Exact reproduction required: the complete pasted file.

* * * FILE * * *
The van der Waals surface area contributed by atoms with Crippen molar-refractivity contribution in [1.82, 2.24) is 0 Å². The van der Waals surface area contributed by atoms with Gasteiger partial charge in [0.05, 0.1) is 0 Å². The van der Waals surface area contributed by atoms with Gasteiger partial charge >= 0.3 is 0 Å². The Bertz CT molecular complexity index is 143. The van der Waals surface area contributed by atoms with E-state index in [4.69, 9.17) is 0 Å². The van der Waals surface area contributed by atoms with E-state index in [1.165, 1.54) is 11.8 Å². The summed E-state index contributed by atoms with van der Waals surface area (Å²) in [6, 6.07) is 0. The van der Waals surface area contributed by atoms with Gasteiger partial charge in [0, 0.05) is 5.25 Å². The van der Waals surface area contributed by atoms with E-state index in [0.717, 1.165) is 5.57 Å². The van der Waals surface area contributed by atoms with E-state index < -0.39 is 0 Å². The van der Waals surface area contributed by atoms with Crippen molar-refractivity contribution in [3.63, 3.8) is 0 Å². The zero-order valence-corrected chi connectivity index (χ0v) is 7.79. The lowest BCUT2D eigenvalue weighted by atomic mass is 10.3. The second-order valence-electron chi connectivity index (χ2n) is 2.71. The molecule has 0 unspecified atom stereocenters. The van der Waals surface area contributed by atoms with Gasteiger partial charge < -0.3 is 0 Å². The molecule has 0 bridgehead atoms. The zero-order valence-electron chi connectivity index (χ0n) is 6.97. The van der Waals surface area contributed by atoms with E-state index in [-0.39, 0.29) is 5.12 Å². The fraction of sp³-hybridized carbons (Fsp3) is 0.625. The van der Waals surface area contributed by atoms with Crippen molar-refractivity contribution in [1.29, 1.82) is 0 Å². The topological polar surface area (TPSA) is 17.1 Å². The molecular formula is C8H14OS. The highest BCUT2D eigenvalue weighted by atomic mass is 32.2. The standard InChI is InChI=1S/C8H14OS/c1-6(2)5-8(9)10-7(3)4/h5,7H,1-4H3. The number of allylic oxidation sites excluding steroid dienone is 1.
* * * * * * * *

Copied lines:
The van der Waals surface area contributed by atoms with Crippen molar-refractivity contribution in [1.82, 2.24) is 0 Å². The van der Waals surface area contributed by atoms with Gasteiger partial charge in [0.05, 0.1) is 0 Å². The van der Waals surface area contributed by atoms with Gasteiger partial charge >= 0.3 is 0 Å². The Bertz CT molecular complexity index is 143. The van der Waals surface area contributed by atoms with E-state index in [4.69, 9.17) is 0 Å². The van der Waals surface area contributed by atoms with E-state index in [1.165, 1.54) is 11.8 Å². The summed E-state index contributed by atoms with van der Waals surface area (Å²) in [6, 6.07) is 0. The van der Waals surface area contributed by atoms with Gasteiger partial charge in [0, 0.05) is 5.25 Å². The van der Waals surface area contributed by atoms with E-state index in [0.717, 1.165) is 5.57 Å². The van der Waals surface area contributed by atoms with E-state index < -0.39 is 0 Å². The van der Waals surface area contributed by atoms with Crippen molar-refractivity contribution in [3.63, 3.8) is 0 Å². The zero-order valence-corrected chi connectivity index (χ0v) is 7.79. The lowest BCUT2D eigenvalue weighted by atomic mass is 10.3. The second-order valence-electron chi connectivity index (χ2n) is 2.71. The molecule has 0 unspecified atom stereocenters. The van der Waals surface area contributed by atoms with Gasteiger partial charge < -0.3 is 0 Å². The molecule has 0 bridgehead atoms. The zero-order valence-electron chi connectivity index (χ0n) is 6.97. The van der Waals surface area contributed by atoms with E-state index in [-0.39, 0.29) is 5.12 Å². The fraction of sp³-hybridized carbons (Fsp3) is 0.625. The van der Waals surface area contributed by atoms with Crippen molar-refractivity contribution in [1.29, 1.82) is 0 Å². The topological polar surface area (TPSA) is 17.1 Å². The molecular formula is C8H14OS. The highest BCUT2D eigenvalue weighted by atomic mass is 32.2. The standard InChI is InChI=1S/C8H14OS/c1-6(2)5-8(9)10-7(3)4/h5,7H,1-4H3. The number of allylic oxidation sites excluding steroid dienone is 1.